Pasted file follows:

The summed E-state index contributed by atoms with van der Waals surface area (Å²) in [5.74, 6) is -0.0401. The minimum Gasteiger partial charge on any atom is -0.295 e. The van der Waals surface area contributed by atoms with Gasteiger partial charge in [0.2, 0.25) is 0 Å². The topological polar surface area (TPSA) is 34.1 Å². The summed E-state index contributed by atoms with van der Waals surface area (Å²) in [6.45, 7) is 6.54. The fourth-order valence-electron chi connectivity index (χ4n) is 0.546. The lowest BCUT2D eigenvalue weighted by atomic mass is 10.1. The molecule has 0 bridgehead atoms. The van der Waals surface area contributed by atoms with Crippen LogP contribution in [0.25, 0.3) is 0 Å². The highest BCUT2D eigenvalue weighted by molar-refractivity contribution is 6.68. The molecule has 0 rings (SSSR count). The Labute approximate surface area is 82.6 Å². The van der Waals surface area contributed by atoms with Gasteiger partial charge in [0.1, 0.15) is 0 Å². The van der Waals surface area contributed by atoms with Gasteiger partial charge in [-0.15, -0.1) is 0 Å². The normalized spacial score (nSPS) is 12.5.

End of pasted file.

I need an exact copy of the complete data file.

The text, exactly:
The summed E-state index contributed by atoms with van der Waals surface area (Å²) in [5.74, 6) is -0.0401. The minimum Gasteiger partial charge on any atom is -0.295 e. The van der Waals surface area contributed by atoms with Gasteiger partial charge in [0.2, 0.25) is 0 Å². The topological polar surface area (TPSA) is 34.1 Å². The summed E-state index contributed by atoms with van der Waals surface area (Å²) in [6.45, 7) is 6.54. The fourth-order valence-electron chi connectivity index (χ4n) is 0.546. The lowest BCUT2D eigenvalue weighted by atomic mass is 10.1. The molecule has 0 bridgehead atoms. The van der Waals surface area contributed by atoms with Crippen LogP contribution in [0.25, 0.3) is 0 Å². The highest BCUT2D eigenvalue weighted by molar-refractivity contribution is 6.68. The molecule has 0 rings (SSSR count). The Labute approximate surface area is 82.6 Å². The van der Waals surface area contributed by atoms with Gasteiger partial charge in [0.1, 0.15) is 0 Å². The van der Waals surface area contributed by atoms with Gasteiger partial charge in [-0.15, -0.1) is 0 Å². The normalized spacial score (nSPS) is 12.5.